Constitution change protests in Guinea


At least one policeman and a protester were killed during demonstrations in Guinea against a possible change to the constitution that could allow President Alpha Conde seek a third term, officials and residents said.

Police opened fire on demonstrators ransacking military posts and blocking roads with burning tyres in Conakry. Protests in the northern opposition stronghold Mamou were also violent, witnesses said.

Conde’s second and final five-year term expires in 2020 but the 81-year-old leader refused to rule out running again. He asked government last month to look into drafting a new constitution, sparking calls from opposition leaders for demonstrations this week.

A doctor at a Conakry hospital said a protester was shot dead in the capital. Residents in Mamou said a paramilitary policeman was beaten to death by protesters.

Government spokesman Damantang Albert Camara said a protester in Conakry and a gendarme in Mamou were shot dead.

“The goal of the demonstration, which was meant to be insurrectional, was to provoke violent response from the military to cause deaths to inflame the situation,” he said.

Opposition leader Cellou Diallo, second to Conde in 2010 and 2015 presidential elections, told reporters four protesters were shot dead in Conakry. He said at least 38 people were wounded in Conakry and Mamou.

“We encourage citizens to continue to demonstrate – today, tomorrow, the day after tomorrow – until our legitimate demands are satisfied,” he said. “We need a clear, firm and irrevocable declaration from Alpha Conde renouncing a third term.”

On Monday, security forces blocked opposition leaders who called for the demonstrations from leaving their homes. Civil society leaders were detained over the weekend.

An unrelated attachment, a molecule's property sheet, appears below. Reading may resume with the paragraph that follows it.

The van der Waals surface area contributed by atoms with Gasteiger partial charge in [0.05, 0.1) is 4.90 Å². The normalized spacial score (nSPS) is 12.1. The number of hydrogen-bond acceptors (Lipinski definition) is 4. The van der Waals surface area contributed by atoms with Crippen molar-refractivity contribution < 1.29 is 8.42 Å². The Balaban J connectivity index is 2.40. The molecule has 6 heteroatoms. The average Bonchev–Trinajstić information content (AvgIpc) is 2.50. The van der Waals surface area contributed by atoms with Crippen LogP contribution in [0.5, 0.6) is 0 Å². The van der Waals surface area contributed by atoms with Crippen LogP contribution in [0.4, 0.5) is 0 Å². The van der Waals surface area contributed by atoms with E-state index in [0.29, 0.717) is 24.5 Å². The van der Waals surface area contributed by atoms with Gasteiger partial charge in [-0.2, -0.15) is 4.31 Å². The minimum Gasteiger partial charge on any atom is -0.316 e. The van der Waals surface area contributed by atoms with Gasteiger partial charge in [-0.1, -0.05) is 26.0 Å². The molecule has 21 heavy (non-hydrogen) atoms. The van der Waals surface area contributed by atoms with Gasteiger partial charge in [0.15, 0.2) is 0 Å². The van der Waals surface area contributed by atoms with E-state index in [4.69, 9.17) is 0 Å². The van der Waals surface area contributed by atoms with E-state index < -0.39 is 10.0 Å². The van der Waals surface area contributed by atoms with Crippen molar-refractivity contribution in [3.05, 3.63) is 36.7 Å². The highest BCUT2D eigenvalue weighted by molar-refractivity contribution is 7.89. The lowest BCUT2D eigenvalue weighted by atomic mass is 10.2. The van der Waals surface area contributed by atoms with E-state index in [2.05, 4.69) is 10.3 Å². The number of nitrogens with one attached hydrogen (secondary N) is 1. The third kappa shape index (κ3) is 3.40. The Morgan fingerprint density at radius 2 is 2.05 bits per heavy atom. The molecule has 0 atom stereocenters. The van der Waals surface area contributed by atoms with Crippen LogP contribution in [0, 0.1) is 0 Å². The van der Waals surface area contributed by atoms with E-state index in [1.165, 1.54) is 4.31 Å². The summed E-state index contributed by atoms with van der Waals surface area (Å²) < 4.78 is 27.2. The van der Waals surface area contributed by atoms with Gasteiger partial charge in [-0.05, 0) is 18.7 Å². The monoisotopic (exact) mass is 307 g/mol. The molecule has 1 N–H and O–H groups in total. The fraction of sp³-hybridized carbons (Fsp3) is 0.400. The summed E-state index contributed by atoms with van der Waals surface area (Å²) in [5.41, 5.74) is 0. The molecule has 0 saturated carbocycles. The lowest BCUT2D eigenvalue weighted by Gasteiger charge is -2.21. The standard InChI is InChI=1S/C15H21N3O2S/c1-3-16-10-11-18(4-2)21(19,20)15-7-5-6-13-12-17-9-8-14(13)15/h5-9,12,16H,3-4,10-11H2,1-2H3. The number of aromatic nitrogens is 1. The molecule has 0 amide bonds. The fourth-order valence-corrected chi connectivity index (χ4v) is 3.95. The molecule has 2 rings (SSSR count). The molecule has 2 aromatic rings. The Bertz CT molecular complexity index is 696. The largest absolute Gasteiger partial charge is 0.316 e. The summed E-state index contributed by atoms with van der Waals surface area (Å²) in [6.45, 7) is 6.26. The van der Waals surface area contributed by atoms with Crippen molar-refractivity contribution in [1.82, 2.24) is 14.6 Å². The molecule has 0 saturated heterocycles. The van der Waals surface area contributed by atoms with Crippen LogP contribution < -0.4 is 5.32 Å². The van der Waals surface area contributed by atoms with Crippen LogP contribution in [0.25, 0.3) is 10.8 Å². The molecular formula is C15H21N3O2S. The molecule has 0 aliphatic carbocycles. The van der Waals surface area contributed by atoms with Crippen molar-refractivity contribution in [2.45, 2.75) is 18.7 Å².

Several African leaders have tried to circumvent constitutional term limits in recent years, with mixed success.

In 2014, Burkina Faso’s Blaise Campaore was chased from office by a popular uprising after he proposed changing term limits. The following year, Rwanda’s Paul Kagame and Congo Republic’s Denis Sassou Nguesso pushed through new constitutions allowing them to stay in power.

In Guinea, political protests, labour strikes and demonstrations against companies mining the country’s vast bauxite reserves often turn violent.

There were also peaceful protests in Boke, the bauxite mining hub, and the northern towns Labe, Telimele and Koundara, residents said. Guinea has the world’s biggest reserves of bauxite, the ore used to make aluminium.

Some employees of Guinea Bauxite Company (CBG) mine in Boke were unable to reach work because of street barricades, slowing operations at the mine, a CBG official told Reuters.

Conde’s first election win in 2010 raised hopes for democratic progress in Guinea after two years of military rule and nearly a quarter a century under authoritarian President Lansana Conte, who died in 2008.

Conde opponents say he cracked down on dissent since coming to power after years as an opposition figurehead campaigning to defeat Conte.